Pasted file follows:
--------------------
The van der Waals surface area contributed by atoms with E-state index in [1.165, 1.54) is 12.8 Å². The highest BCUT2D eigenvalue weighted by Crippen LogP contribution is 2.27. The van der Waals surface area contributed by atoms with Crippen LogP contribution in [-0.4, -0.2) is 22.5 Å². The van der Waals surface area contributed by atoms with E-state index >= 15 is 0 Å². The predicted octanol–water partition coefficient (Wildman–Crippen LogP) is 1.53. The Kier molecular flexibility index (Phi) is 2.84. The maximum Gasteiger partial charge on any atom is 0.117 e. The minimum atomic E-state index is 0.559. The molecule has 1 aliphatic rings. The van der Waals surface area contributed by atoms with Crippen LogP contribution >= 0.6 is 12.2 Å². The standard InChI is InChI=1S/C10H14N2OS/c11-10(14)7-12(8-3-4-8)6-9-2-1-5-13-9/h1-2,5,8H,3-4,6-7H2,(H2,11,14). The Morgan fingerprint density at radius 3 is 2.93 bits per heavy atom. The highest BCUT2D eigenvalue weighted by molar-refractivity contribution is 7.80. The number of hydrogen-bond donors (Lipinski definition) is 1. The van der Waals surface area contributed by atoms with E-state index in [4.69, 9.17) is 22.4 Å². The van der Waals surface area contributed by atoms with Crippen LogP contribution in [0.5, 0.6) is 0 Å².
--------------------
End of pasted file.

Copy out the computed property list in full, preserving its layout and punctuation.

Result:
The van der Waals surface area contributed by atoms with E-state index in [1.165, 1.54) is 12.8 Å². The highest BCUT2D eigenvalue weighted by Crippen LogP contribution is 2.27. The van der Waals surface area contributed by atoms with Crippen LogP contribution in [-0.4, -0.2) is 22.5 Å². The van der Waals surface area contributed by atoms with E-state index >= 15 is 0 Å². The predicted octanol–water partition coefficient (Wildman–Crippen LogP) is 1.53. The Kier molecular flexibility index (Phi) is 2.84. The maximum Gasteiger partial charge on any atom is 0.117 e. The minimum atomic E-state index is 0.559. The molecule has 1 aliphatic rings. The van der Waals surface area contributed by atoms with Crippen LogP contribution >= 0.6 is 12.2 Å². The standard InChI is InChI=1S/C10H14N2OS/c11-10(14)7-12(8-3-4-8)6-9-2-1-5-13-9/h1-2,5,8H,3-4,6-7H2,(H2,11,14). The Morgan fingerprint density at radius 3 is 2.93 bits per heavy atom. The highest BCUT2D eigenvalue weighted by molar-refractivity contribution is 7.80. The number of hydrogen-bond donors (Lipinski definition) is 1. The van der Waals surface area contributed by atoms with E-state index in [4.69, 9.17) is 22.4 Å². The van der Waals surface area contributed by atoms with Crippen LogP contribution in [0.5, 0.6) is 0 Å².